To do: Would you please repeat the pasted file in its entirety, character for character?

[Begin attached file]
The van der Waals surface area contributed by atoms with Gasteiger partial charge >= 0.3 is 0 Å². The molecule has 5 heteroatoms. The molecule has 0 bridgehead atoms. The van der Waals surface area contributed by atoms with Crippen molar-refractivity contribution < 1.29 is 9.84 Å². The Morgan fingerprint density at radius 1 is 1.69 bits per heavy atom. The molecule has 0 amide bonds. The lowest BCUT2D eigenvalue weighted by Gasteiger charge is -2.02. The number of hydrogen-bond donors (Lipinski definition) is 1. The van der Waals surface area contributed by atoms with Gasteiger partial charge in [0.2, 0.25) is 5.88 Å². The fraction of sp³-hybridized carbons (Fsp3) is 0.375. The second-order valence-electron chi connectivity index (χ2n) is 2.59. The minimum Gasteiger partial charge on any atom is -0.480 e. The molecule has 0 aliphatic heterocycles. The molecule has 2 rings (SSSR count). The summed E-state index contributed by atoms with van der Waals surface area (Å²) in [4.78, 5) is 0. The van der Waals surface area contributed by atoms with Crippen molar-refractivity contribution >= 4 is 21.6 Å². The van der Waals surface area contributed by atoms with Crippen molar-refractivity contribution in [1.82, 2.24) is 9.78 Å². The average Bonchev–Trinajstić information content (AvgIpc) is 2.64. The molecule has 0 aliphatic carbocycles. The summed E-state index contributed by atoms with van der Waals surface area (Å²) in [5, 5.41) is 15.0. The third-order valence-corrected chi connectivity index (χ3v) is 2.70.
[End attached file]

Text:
The van der Waals surface area contributed by atoms with Gasteiger partial charge >= 0.3 is 0 Å². The molecule has 5 heteroatoms. The molecule has 0 bridgehead atoms. The van der Waals surface area contributed by atoms with Crippen molar-refractivity contribution < 1.29 is 9.84 Å². The Morgan fingerprint density at radius 1 is 1.69 bits per heavy atom. The molecule has 0 amide bonds. The lowest BCUT2D eigenvalue weighted by Gasteiger charge is -2.02. The number of hydrogen-bond donors (Lipinski definition) is 1. The van der Waals surface area contributed by atoms with Gasteiger partial charge in [0.2, 0.25) is 5.88 Å². The fraction of sp³-hybridized carbons (Fsp3) is 0.375. The second-order valence-electron chi connectivity index (χ2n) is 2.59. The minimum Gasteiger partial charge on any atom is -0.480 e. The molecule has 0 aliphatic heterocycles. The molecule has 2 rings (SSSR count). The summed E-state index contributed by atoms with van der Waals surface area (Å²) in [4.78, 5) is 0. The van der Waals surface area contributed by atoms with Crippen molar-refractivity contribution >= 4 is 21.6 Å². The van der Waals surface area contributed by atoms with Crippen molar-refractivity contribution in [1.82, 2.24) is 9.78 Å². The average Bonchev–Trinajstić information content (AvgIpc) is 2.64. The molecule has 0 aliphatic carbocycles. The summed E-state index contributed by atoms with van der Waals surface area (Å²) in [5, 5.41) is 15.0. The third-order valence-corrected chi connectivity index (χ3v) is 2.70.